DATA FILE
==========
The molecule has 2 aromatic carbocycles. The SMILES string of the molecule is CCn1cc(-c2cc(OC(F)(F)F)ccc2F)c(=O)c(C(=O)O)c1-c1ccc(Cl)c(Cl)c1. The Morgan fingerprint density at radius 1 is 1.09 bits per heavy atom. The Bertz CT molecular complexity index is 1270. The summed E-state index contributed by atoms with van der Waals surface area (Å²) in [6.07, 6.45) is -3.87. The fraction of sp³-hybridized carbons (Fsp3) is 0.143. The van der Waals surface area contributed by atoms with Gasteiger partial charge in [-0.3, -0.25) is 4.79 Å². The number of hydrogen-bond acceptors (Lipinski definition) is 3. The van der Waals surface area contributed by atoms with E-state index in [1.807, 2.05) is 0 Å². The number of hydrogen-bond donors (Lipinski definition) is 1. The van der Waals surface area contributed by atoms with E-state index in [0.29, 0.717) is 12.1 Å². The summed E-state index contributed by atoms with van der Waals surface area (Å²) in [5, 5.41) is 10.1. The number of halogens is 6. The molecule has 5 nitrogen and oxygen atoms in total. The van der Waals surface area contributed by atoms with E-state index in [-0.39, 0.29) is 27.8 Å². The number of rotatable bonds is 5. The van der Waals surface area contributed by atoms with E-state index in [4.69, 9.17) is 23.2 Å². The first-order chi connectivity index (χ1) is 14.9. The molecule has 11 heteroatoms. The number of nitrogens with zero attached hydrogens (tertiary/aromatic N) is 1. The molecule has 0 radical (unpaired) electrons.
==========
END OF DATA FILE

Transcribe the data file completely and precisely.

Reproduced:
The molecule has 2 aromatic carbocycles. The SMILES string of the molecule is CCn1cc(-c2cc(OC(F)(F)F)ccc2F)c(=O)c(C(=O)O)c1-c1ccc(Cl)c(Cl)c1. The Morgan fingerprint density at radius 1 is 1.09 bits per heavy atom. The Bertz CT molecular complexity index is 1270. The summed E-state index contributed by atoms with van der Waals surface area (Å²) in [6.07, 6.45) is -3.87. The fraction of sp³-hybridized carbons (Fsp3) is 0.143. The van der Waals surface area contributed by atoms with Gasteiger partial charge in [-0.3, -0.25) is 4.79 Å². The number of hydrogen-bond acceptors (Lipinski definition) is 3. The van der Waals surface area contributed by atoms with E-state index in [1.807, 2.05) is 0 Å². The number of hydrogen-bond donors (Lipinski definition) is 1. The van der Waals surface area contributed by atoms with E-state index in [0.29, 0.717) is 12.1 Å². The summed E-state index contributed by atoms with van der Waals surface area (Å²) in [5, 5.41) is 10.1. The number of halogens is 6. The molecule has 5 nitrogen and oxygen atoms in total. The van der Waals surface area contributed by atoms with E-state index in [-0.39, 0.29) is 27.8 Å². The number of rotatable bonds is 5. The van der Waals surface area contributed by atoms with E-state index in [4.69, 9.17) is 23.2 Å². The first-order chi connectivity index (χ1) is 14.9. The molecule has 11 heteroatoms. The number of nitrogens with zero attached hydrogens (tertiary/aromatic N) is 1. The molecule has 0 radical (unpaired) electrons.